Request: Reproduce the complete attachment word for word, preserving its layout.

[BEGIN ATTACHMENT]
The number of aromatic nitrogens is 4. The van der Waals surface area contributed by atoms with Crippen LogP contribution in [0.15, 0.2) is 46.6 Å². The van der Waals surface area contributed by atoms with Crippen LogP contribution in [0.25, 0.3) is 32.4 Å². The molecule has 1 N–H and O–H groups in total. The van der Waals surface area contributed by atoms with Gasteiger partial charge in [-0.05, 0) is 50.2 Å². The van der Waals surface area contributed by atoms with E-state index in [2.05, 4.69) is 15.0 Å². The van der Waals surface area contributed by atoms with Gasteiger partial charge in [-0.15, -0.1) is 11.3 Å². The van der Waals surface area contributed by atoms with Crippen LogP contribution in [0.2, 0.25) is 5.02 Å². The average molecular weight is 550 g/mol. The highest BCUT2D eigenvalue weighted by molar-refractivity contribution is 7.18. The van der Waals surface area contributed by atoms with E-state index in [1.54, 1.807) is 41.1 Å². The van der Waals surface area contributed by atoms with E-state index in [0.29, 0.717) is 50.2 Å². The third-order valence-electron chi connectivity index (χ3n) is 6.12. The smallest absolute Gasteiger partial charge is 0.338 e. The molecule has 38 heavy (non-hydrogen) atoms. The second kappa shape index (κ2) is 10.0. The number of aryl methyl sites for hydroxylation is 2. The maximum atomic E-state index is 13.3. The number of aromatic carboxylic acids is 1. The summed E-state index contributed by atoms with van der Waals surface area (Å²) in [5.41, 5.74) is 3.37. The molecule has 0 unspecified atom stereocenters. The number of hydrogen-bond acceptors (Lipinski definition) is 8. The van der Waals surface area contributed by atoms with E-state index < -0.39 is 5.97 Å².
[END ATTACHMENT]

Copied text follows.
The number of aromatic nitrogens is 4. The van der Waals surface area contributed by atoms with Crippen LogP contribution in [0.15, 0.2) is 46.6 Å². The van der Waals surface area contributed by atoms with Crippen LogP contribution in [0.25, 0.3) is 32.4 Å². The molecule has 1 N–H and O–H groups in total. The van der Waals surface area contributed by atoms with Gasteiger partial charge in [-0.05, 0) is 50.2 Å². The van der Waals surface area contributed by atoms with E-state index in [2.05, 4.69) is 15.0 Å². The van der Waals surface area contributed by atoms with Gasteiger partial charge in [-0.15, -0.1) is 11.3 Å². The van der Waals surface area contributed by atoms with Crippen LogP contribution in [0.2, 0.25) is 5.02 Å². The average molecular weight is 550 g/mol. The highest BCUT2D eigenvalue weighted by molar-refractivity contribution is 7.18. The van der Waals surface area contributed by atoms with E-state index in [1.54, 1.807) is 41.1 Å². The van der Waals surface area contributed by atoms with E-state index in [0.29, 0.717) is 50.2 Å². The third-order valence-electron chi connectivity index (χ3n) is 6.12. The smallest absolute Gasteiger partial charge is 0.338 e. The molecule has 38 heavy (non-hydrogen) atoms. The second kappa shape index (κ2) is 10.0. The number of aryl methyl sites for hydroxylation is 2. The maximum atomic E-state index is 13.3. The number of aromatic carboxylic acids is 1. The summed E-state index contributed by atoms with van der Waals surface area (Å²) in [5.41, 5.74) is 3.37. The molecule has 0 unspecified atom stereocenters. The number of hydrogen-bond acceptors (Lipinski definition) is 8. The van der Waals surface area contributed by atoms with E-state index < -0.39 is 5.97 Å².